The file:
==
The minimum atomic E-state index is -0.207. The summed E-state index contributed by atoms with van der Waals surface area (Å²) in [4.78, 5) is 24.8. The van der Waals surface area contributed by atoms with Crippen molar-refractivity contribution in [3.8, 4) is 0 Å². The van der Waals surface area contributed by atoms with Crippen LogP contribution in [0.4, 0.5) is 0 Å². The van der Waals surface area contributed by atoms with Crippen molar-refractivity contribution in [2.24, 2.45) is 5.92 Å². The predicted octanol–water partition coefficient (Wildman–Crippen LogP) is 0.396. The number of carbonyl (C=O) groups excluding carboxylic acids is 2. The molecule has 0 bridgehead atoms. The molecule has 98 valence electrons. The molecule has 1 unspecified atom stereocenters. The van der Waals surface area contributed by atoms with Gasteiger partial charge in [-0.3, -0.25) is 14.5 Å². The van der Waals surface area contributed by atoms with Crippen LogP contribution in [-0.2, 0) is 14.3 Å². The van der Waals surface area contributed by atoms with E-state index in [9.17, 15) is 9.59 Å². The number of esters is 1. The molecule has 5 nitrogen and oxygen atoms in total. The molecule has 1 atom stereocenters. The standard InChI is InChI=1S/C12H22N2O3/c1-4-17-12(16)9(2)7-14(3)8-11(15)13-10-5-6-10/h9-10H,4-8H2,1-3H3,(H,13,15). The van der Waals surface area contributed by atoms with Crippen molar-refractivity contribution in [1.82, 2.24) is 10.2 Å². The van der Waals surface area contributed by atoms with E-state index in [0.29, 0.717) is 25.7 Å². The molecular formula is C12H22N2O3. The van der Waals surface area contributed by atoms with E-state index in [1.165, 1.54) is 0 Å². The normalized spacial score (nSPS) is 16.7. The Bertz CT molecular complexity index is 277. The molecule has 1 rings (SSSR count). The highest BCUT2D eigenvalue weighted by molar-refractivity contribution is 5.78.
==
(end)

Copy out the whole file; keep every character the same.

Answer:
The minimum atomic E-state index is -0.207. The summed E-state index contributed by atoms with van der Waals surface area (Å²) in [4.78, 5) is 24.8. The van der Waals surface area contributed by atoms with Crippen molar-refractivity contribution in [3.8, 4) is 0 Å². The van der Waals surface area contributed by atoms with Crippen LogP contribution in [0.4, 0.5) is 0 Å². The van der Waals surface area contributed by atoms with Crippen molar-refractivity contribution in [2.24, 2.45) is 5.92 Å². The predicted octanol–water partition coefficient (Wildman–Crippen LogP) is 0.396. The number of carbonyl (C=O) groups excluding carboxylic acids is 2. The molecule has 0 bridgehead atoms. The molecule has 98 valence electrons. The molecule has 1 unspecified atom stereocenters. The van der Waals surface area contributed by atoms with Gasteiger partial charge in [-0.3, -0.25) is 14.5 Å². The van der Waals surface area contributed by atoms with Crippen LogP contribution in [-0.2, 0) is 14.3 Å². The van der Waals surface area contributed by atoms with E-state index in [9.17, 15) is 9.59 Å². The number of esters is 1. The molecule has 5 nitrogen and oxygen atoms in total. The molecule has 1 atom stereocenters. The standard InChI is InChI=1S/C12H22N2O3/c1-4-17-12(16)9(2)7-14(3)8-11(15)13-10-5-6-10/h9-10H,4-8H2,1-3H3,(H,13,15). The van der Waals surface area contributed by atoms with Crippen molar-refractivity contribution in [1.82, 2.24) is 10.2 Å². The van der Waals surface area contributed by atoms with E-state index in [0.29, 0.717) is 25.7 Å². The molecular formula is C12H22N2O3. The van der Waals surface area contributed by atoms with E-state index in [1.165, 1.54) is 0 Å². The normalized spacial score (nSPS) is 16.7. The Bertz CT molecular complexity index is 277. The molecule has 1 rings (SSSR count). The highest BCUT2D eigenvalue weighted by molar-refractivity contribution is 5.78.